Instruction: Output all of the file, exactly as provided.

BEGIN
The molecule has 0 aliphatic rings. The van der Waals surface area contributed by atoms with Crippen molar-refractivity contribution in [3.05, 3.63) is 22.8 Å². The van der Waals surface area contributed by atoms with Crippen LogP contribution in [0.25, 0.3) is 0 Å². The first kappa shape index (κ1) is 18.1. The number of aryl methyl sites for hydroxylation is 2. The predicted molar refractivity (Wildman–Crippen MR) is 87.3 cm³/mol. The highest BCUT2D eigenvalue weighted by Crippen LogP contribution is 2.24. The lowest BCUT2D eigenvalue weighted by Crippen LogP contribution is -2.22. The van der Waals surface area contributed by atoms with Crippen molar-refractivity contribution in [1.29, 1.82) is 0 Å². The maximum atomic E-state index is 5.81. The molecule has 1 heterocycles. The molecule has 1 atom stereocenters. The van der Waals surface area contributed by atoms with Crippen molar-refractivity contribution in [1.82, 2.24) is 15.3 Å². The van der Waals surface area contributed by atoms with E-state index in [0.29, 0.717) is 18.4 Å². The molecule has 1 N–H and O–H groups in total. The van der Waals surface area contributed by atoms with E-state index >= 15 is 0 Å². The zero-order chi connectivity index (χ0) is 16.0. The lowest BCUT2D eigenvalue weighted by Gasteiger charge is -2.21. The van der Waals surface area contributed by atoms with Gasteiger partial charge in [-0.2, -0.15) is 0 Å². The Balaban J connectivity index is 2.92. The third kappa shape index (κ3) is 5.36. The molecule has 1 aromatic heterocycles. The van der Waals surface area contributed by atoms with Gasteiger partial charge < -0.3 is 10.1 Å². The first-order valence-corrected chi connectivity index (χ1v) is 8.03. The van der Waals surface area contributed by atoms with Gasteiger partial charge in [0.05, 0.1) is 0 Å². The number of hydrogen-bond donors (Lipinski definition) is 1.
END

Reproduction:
The molecule has 0 aliphatic rings. The van der Waals surface area contributed by atoms with Crippen molar-refractivity contribution in [3.05, 3.63) is 22.8 Å². The van der Waals surface area contributed by atoms with Crippen LogP contribution in [0.25, 0.3) is 0 Å². The first kappa shape index (κ1) is 18.1. The number of aryl methyl sites for hydroxylation is 2. The predicted molar refractivity (Wildman–Crippen MR) is 87.3 cm³/mol. The highest BCUT2D eigenvalue weighted by Crippen LogP contribution is 2.24. The lowest BCUT2D eigenvalue weighted by Crippen LogP contribution is -2.22. The van der Waals surface area contributed by atoms with Crippen molar-refractivity contribution in [1.29, 1.82) is 0 Å². The maximum atomic E-state index is 5.81. The molecule has 1 heterocycles. The molecule has 1 atom stereocenters. The van der Waals surface area contributed by atoms with Crippen molar-refractivity contribution in [1.82, 2.24) is 15.3 Å². The van der Waals surface area contributed by atoms with E-state index in [0.29, 0.717) is 18.4 Å². The molecule has 1 N–H and O–H groups in total. The van der Waals surface area contributed by atoms with E-state index >= 15 is 0 Å². The zero-order chi connectivity index (χ0) is 16.0. The lowest BCUT2D eigenvalue weighted by Gasteiger charge is -2.21. The van der Waals surface area contributed by atoms with Gasteiger partial charge in [-0.2, -0.15) is 0 Å². The Balaban J connectivity index is 2.92. The third kappa shape index (κ3) is 5.36. The molecule has 1 aromatic heterocycles. The van der Waals surface area contributed by atoms with Gasteiger partial charge < -0.3 is 10.1 Å². The first-order valence-corrected chi connectivity index (χ1v) is 8.03. The van der Waals surface area contributed by atoms with Gasteiger partial charge in [0.05, 0.1) is 0 Å². The number of hydrogen-bond donors (Lipinski definition) is 1.